Oooooh, boy! This blog is already not easy to write (You know it is going to be hard when the first five words give you grief).
But, I NEED to write this blog. I need to write it for me, and all of the other mamas in similar positions. I am tired of feeling ashamed. Shame is something that I have spoken about on stage. About how it tricks us, lies to us, and how the best way to silence shame is to SPEAK it (thank you, Brene Brown). So, in an effort to kick my shame to the curb, here goes nothing ….
My kids don’t live with me. There, I said it.
They live full time with their father and I see them every second weekend and half of all holidays.
Even writing it makes me queasy.
Like most moms, I love nothing more than to gush and brag about my kids to coworkers or acquaintances but whenever the topic of where my children live comes up, it hits me like a punch to the gut. And I tend to avoid the subject at all costs.
It happens more than you might think, usually coming up around schooling …
What grades are your kids in? Oh, that’s nice! What school do they go to?
That’s when I start nervously rambling. “They actually go to school in Castlegar, they live with their Dad.” (note: Castlegar is four hours away from my home in Kelowna, BC)
And cue the inquisitive head tilt, “Ohhhhhh …” in a slightly higher than average pitch. You can literally feel their curiosity.
And of course they are curious. I don’t blame them. In all honesty, it is a bit different than what people are used to. Although the idea of ‘normal’ within a family construct is thankfully broadening, it is still fairly uncommon for children of separated families to not reside with their mother, at least half of the time … unless there is something wrong.
Why don’t the kids live with her? Did she lose custody? Did she not want them? Did they not want to live with her?
Now whether those questions are actually what people are wondering when it comes up, I don’t know? But what I DO know is that the reason I avoid these conversations or worry about judgements is because I judge myself.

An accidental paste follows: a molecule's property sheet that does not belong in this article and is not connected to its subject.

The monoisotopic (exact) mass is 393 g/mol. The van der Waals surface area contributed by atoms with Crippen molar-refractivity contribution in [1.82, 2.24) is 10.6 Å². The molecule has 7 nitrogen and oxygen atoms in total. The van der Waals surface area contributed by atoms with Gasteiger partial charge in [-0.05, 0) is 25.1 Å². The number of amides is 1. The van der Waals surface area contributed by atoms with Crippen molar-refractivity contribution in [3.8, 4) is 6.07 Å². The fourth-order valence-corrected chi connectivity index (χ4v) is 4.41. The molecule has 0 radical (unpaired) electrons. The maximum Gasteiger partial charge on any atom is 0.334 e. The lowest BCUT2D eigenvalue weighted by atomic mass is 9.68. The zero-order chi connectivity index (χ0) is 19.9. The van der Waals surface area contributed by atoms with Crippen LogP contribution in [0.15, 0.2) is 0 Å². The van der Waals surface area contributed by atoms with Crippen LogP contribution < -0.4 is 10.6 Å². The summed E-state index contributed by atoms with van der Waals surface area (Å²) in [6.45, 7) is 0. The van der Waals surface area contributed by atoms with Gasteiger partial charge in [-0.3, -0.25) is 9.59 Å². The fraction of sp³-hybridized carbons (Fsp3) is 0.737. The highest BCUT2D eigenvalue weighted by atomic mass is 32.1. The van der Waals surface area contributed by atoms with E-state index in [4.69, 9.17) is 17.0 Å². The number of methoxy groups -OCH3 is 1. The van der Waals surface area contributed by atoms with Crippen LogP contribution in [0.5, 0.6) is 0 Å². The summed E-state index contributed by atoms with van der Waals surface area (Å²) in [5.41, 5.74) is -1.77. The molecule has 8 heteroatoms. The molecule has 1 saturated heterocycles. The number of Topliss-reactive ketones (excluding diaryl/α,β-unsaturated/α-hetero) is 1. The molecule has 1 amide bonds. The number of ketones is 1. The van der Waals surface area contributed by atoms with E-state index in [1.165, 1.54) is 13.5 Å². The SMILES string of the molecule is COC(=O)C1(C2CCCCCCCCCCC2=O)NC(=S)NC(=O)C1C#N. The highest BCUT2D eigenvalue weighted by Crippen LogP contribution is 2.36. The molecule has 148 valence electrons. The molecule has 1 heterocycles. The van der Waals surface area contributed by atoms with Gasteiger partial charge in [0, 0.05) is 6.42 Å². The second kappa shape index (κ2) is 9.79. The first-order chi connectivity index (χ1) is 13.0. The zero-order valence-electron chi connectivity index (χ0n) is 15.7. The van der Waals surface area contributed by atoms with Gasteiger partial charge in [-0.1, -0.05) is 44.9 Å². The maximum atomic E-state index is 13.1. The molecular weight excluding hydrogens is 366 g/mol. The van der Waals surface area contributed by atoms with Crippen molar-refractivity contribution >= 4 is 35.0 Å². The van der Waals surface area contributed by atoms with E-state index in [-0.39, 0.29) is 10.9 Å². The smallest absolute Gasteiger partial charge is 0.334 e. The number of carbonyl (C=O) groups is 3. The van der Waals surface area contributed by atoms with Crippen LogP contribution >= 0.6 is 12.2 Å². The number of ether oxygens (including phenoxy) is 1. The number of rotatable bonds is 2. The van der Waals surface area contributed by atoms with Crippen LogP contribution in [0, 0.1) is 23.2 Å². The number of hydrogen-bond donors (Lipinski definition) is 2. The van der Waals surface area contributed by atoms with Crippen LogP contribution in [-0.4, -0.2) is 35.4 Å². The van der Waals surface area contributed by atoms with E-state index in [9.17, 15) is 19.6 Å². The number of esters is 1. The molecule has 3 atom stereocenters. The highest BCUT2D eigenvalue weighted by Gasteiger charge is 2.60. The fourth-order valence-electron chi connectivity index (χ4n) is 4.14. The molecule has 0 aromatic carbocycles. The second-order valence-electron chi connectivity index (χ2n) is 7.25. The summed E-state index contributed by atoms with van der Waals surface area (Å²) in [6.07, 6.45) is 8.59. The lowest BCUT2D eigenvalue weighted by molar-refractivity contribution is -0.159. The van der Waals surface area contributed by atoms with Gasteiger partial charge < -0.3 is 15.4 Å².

I grapple daily with whether I made the right decision or not. I constantly struggle with guilt and wonder how my children will view my choices later. And there is a huge part of me that questions if I am a good mother or not.
The irony is, if I were a dad, this would not be an issue. Not for society and not for me. Sure, I would miss my kids terribly, but I would see them every second weekend and get pats on the back for doing so. I would likely be praised for my devotion to fatherhood, and receive support and empathy when telling people about my parenting arrangement.
But I am not a dad. I am a mama. And kids need their mama.
Well, of course. But here is the thing, my kids still have a mama. I might be 4 hours away but we have a great relationship, we speak every day, and I am there when they need me. I get the phone calls about school stuff, the midday texts with questions or stories, and the early morning skypes to show off their birthday haul or what the Easter bunny brought.
I think I will always worry if we made the right choice, if we could or should have done it differently, or if my boys will resent me at the end of it all. And the thing is, they might. But that risk would also be there if we remained a nuclear family too. Maybe more so if that nuclear family was an unhappy one.
In the coming years, I know my kids will likely look back on their childhood and have feedback that I might find hard to hear. Most kids do. But I hope that it is less about which loving home they lived in as children, and more about how I was always nagging them to get off their phones and go outside, or that time I tried to give them a haircut during a pandemic quarantine.
I trust that my kids know how much I love and miss them, that they feel heard, and that they feel comfortable talking with me about anything (including this) at any time.
For now, I am going to try to shelve the self-judgement, and the shame. I have better things to do with all of that energy, such as put it towards my kids. And I’m not going to avoid the questions or the topic anymore. I feel confident that my kids are in a great situation. They have three parents that adore them, two safe and loving homes, and extended families and friends to support them. Has it been perfect? No. But perfect doesn’t exist. Not in nuclear families, or blended families, or even in separated families where the kids primarily live with mama.